The 10th Mountain Division information is located at DPL. These skier/soldiers trained in Colorado and many returned here after WWII. In the 1980s they asked DPL to be the repository for their papers. History Colorado got their artifacts (uniforms, skis, etc.).
The Western History collections encompasses 260,000 books, periodicals, and manuscripts as well as 600,000 photos (100,000 of which are digitized). The cost to digitize one photo is between $25 and $35. From the 1970s – 1996, Augie Mastroguisseppe (sp) was a photo archivist and railroad enthusiast who started digitizing photos. History Colorado has 20,000 of their photos on the DPL website. Over the past ten years, DPL has switched to selling digitized files rather than prints.
The collection also has over 8,000 maps and 500,000 pieces of art. One of the pieces of art is a Bierstadt painting bought for $5,000 and now valued at several million dollars. This piece is on loan to the DAM where security and preservation capabilities are better. DPL has also done a digitized history of Denver. It cost $100,000 to migrate to a digital management system. They also have a “dark” archive with original documents. There are three such files in the Western Hemisphere – one in the UK, one in Brazil and one in Ohio.
DPL has every issue of the Rocky Mountain News (RMN) from 1859 – 2009 when it ceased publication. They also have RMN clipping files and more than 300,000 photos. DPL owns the copyright and also has digital files from the 1990s through the end of RMN.
DPL has records of significant architects and for significant buildings – mostly drawings and 50% drawings. There are two librarians on duty at all times in the building history area.
Information on the State Capitol (building and inhabitants) is in the Colorado State Archives (government papers must go there by law). The court papers are housed at 13th and Sherman streets. History Colorado takes personal papers from Colorado residents (such as Baby Doe Tabor). There are 8 archivists on staff and 30 volunteers. Each bequest is catalogued and nothing is allowed to be used that might have a Social Security number or any personal checks – i.e., anything that is too personal is not kept. There are files regarding the internal surveillance of the Denver Police Department that are sealed for 50 years. This is because names of Latino and Russian gangs, etc. are noted in these files.
The manuscript room has a camera and a proctor. You cannot take photos of manuscripts because they are too fragile. Some photos require glove handling. They do allow laptops in the manuscript room and they have free lockers for your bags, jackets, etc. Most things are not available for you to take photos, you must buy a copy. Some articles do require an appointment to view and you may only be able to view, someone else will turn the pages – because of the value and fragility of the item.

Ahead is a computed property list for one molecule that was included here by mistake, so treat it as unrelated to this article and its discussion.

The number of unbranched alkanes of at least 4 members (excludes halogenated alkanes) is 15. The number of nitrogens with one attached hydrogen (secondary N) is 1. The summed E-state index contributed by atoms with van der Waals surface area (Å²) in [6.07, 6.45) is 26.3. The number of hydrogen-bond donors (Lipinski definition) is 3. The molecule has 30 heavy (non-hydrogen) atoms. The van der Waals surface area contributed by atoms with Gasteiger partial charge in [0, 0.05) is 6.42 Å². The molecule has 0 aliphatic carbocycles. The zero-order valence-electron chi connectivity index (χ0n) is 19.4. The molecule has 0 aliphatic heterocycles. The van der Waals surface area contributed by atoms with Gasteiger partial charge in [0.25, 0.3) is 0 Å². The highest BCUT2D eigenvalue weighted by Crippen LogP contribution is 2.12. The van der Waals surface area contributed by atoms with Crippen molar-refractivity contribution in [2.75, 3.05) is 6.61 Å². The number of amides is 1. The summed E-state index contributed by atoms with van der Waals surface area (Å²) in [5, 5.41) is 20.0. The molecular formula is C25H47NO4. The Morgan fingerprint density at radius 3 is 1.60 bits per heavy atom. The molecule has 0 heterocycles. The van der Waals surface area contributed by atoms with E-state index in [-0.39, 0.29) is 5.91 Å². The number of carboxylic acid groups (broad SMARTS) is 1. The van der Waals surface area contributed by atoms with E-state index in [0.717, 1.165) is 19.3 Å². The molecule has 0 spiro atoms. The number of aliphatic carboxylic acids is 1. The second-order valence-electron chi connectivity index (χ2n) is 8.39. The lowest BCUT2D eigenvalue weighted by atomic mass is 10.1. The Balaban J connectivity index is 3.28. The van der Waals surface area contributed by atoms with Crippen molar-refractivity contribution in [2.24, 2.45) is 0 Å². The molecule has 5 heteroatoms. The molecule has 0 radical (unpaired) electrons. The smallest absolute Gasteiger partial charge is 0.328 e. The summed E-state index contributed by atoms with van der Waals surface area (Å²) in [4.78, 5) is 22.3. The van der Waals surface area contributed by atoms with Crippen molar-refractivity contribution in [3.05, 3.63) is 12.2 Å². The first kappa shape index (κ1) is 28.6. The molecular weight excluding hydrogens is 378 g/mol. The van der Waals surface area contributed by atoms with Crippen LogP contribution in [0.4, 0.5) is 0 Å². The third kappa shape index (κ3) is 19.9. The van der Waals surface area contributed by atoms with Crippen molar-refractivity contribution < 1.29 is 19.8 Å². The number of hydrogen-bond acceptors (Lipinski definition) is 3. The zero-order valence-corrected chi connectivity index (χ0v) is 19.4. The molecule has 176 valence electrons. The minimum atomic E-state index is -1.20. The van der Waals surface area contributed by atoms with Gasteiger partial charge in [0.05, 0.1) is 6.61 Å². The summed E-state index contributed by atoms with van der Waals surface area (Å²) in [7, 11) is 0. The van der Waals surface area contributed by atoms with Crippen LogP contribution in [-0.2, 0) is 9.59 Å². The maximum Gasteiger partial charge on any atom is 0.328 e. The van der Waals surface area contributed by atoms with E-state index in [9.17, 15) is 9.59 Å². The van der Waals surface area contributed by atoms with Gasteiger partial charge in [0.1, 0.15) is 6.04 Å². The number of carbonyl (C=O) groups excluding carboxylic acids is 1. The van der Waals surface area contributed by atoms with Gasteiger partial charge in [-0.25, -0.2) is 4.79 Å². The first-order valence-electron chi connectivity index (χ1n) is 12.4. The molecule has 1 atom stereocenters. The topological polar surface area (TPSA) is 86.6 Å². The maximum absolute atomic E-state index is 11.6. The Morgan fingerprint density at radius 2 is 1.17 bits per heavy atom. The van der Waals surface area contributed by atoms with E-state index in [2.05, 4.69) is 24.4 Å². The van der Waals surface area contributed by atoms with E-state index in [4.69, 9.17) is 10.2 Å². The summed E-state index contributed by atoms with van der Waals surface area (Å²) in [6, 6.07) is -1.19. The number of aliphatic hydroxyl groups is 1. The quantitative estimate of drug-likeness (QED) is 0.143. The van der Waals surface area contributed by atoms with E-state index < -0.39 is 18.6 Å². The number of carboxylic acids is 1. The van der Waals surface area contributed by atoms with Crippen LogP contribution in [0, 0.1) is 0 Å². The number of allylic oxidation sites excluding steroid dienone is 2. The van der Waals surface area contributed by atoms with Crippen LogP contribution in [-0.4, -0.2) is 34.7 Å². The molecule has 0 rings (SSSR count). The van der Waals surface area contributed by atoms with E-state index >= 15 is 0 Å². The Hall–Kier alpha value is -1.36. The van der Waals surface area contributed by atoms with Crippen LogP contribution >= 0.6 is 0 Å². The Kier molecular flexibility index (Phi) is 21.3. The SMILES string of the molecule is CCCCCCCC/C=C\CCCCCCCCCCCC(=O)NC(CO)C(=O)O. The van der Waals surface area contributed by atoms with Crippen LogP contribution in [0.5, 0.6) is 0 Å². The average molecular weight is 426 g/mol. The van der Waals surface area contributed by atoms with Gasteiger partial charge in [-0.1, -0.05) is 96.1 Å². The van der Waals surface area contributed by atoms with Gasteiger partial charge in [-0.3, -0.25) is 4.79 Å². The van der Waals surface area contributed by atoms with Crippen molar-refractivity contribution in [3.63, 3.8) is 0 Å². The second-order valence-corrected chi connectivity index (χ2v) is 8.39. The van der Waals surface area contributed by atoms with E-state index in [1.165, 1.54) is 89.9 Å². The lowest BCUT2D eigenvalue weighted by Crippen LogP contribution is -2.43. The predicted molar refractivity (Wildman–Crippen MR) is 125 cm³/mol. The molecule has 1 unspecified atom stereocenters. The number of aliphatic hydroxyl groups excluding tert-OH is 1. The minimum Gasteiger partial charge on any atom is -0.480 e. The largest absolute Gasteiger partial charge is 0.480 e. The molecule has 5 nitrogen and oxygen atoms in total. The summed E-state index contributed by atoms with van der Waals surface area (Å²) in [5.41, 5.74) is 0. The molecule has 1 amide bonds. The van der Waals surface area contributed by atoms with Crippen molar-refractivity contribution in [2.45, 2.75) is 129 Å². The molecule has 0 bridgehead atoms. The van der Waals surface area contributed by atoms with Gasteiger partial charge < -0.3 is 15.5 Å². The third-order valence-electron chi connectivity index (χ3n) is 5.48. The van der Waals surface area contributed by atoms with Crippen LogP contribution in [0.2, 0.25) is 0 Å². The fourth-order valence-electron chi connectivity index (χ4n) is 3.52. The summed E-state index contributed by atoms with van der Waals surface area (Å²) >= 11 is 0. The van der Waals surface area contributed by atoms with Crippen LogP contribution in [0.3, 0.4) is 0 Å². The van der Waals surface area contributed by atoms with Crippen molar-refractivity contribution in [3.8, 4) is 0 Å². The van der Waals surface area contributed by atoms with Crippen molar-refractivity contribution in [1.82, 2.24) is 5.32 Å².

After Jim Kroll’s extensive tour, we returned to the Gates Room on the 5th floor for coffee and snacks.
We then went to the computer lab where James Rogers showed us how to research items on the DPL website. You can cross-reference items electronically now. James also told us about the microfilm collection w/card file index that is located near the reference desk. There are also readers/scanners available near the reference desk where you can e-mail items to yourself without having to print a copy. James gave us a quick shortcut to get into the DPL information – start with denverlibrary.org and then put history of digital in front of that and it will allow you to access information more quickly.
James told us that to use the general index for Colorado and the West (mostly Denver and Colorado information) we would be smart to start with a librarian. He also told us that we can access the catalogue by computer from home and that there is a “controlled” vocabulary used in finding information. We were told to go on “Polaris” and type in the subject. Then, from the results, choose one and type in words that will lead you to the next step. Other options are to use the newspaper clipping file, subject card catalogue, photos file, or manuscript (which is always original material). To look for a quote – possibly you would start with the manuscript file and remember to notice the authenticity of a source. For instance, Denver High School became East High and was originally at 20th and Arapahoe.
Our research centered on five areas: General James W. Denver, Elvalle (San Luis Valley), Barnum neighborhood (P.T. Barnum), Caroline Bancroft and Curtis Street. Jim Kroll had books, photos, newspaper clippings as well as artwork for us to use in our research on these topics. Those research results are attached to this report.
We adjourned around 3:30 and if you weren’t there, you missed an educational and informative day!
-- Nancy Brueggeman